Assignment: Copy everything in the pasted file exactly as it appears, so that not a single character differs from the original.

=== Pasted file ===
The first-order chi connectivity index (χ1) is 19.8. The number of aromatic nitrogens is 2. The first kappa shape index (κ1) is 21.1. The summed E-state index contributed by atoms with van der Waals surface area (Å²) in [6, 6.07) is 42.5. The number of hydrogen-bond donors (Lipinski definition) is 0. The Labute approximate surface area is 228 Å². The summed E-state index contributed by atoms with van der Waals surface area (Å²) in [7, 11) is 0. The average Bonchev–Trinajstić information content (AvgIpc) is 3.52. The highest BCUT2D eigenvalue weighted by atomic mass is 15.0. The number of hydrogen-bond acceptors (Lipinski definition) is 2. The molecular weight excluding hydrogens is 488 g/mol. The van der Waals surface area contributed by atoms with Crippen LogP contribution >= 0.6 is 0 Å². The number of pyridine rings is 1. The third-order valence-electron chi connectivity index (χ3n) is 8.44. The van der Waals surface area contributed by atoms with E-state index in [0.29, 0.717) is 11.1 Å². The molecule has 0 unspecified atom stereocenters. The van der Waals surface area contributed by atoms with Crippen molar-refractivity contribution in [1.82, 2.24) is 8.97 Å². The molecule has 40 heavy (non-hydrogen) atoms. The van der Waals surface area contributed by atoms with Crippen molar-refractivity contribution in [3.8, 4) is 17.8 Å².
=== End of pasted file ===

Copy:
The first-order chi connectivity index (χ1) is 19.8. The number of aromatic nitrogens is 2. The first kappa shape index (κ1) is 21.1. The summed E-state index contributed by atoms with van der Waals surface area (Å²) in [6, 6.07) is 42.5. The number of hydrogen-bond donors (Lipinski definition) is 0. The Labute approximate surface area is 228 Å². The summed E-state index contributed by atoms with van der Waals surface area (Å²) in [7, 11) is 0. The average Bonchev–Trinajstić information content (AvgIpc) is 3.52. The highest BCUT2D eigenvalue weighted by atomic mass is 15.0. The number of hydrogen-bond acceptors (Lipinski definition) is 2. The molecular weight excluding hydrogens is 488 g/mol. The van der Waals surface area contributed by atoms with Crippen LogP contribution >= 0.6 is 0 Å². The number of pyridine rings is 1. The third-order valence-electron chi connectivity index (χ3n) is 8.44. The van der Waals surface area contributed by atoms with E-state index in [0.29, 0.717) is 11.1 Å². The molecule has 0 unspecified atom stereocenters. The van der Waals surface area contributed by atoms with Crippen molar-refractivity contribution in [1.82, 2.24) is 8.97 Å². The molecule has 40 heavy (non-hydrogen) atoms. The van der Waals surface area contributed by atoms with Crippen molar-refractivity contribution in [3.8, 4) is 17.8 Å².